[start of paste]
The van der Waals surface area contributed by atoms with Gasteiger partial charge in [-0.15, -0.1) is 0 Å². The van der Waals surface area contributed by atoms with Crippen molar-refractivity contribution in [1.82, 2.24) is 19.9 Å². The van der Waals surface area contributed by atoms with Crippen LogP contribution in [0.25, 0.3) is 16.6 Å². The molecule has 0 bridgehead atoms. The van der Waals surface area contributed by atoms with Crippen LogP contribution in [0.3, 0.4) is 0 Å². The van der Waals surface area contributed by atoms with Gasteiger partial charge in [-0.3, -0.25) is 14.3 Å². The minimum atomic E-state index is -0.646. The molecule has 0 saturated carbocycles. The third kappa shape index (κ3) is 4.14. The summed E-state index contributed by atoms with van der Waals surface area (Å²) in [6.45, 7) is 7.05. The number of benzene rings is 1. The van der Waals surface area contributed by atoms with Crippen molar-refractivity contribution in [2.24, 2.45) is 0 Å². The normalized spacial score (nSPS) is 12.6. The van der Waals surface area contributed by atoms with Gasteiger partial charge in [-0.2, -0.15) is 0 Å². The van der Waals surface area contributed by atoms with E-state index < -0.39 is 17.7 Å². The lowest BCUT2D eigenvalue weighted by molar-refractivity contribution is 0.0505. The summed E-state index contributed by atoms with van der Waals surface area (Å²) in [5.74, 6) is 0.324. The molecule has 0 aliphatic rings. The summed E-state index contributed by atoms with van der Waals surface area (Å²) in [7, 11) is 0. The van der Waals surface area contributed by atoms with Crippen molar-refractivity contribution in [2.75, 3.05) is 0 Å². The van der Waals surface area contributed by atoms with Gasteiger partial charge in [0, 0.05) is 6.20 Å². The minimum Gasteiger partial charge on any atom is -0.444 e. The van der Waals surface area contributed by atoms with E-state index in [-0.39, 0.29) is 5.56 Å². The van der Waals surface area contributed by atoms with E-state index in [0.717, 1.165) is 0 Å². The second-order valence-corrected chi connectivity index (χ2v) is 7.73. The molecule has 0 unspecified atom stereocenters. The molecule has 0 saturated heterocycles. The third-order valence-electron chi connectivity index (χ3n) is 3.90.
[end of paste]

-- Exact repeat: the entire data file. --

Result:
The van der Waals surface area contributed by atoms with Gasteiger partial charge in [-0.15, -0.1) is 0 Å². The van der Waals surface area contributed by atoms with Crippen molar-refractivity contribution in [1.82, 2.24) is 19.9 Å². The van der Waals surface area contributed by atoms with Crippen LogP contribution in [0.25, 0.3) is 16.6 Å². The molecule has 0 bridgehead atoms. The van der Waals surface area contributed by atoms with Crippen LogP contribution in [0.3, 0.4) is 0 Å². The van der Waals surface area contributed by atoms with Gasteiger partial charge in [-0.3, -0.25) is 14.3 Å². The minimum atomic E-state index is -0.646. The molecule has 0 saturated carbocycles. The third kappa shape index (κ3) is 4.14. The summed E-state index contributed by atoms with van der Waals surface area (Å²) in [6.45, 7) is 7.05. The number of benzene rings is 1. The van der Waals surface area contributed by atoms with Crippen molar-refractivity contribution in [2.24, 2.45) is 0 Å². The normalized spacial score (nSPS) is 12.6. The van der Waals surface area contributed by atoms with Gasteiger partial charge in [-0.2, -0.15) is 0 Å². The van der Waals surface area contributed by atoms with E-state index < -0.39 is 17.7 Å². The lowest BCUT2D eigenvalue weighted by molar-refractivity contribution is 0.0505. The summed E-state index contributed by atoms with van der Waals surface area (Å²) in [5.74, 6) is 0.324. The molecule has 0 aliphatic rings. The summed E-state index contributed by atoms with van der Waals surface area (Å²) in [7, 11) is 0. The van der Waals surface area contributed by atoms with Crippen molar-refractivity contribution in [2.75, 3.05) is 0 Å². The van der Waals surface area contributed by atoms with Gasteiger partial charge in [0, 0.05) is 6.20 Å². The minimum Gasteiger partial charge on any atom is -0.444 e. The van der Waals surface area contributed by atoms with E-state index in [-0.39, 0.29) is 5.56 Å². The van der Waals surface area contributed by atoms with E-state index in [0.717, 1.165) is 0 Å². The second-order valence-corrected chi connectivity index (χ2v) is 7.73. The molecule has 0 unspecified atom stereocenters. The molecule has 0 saturated heterocycles. The third-order valence-electron chi connectivity index (χ3n) is 3.90.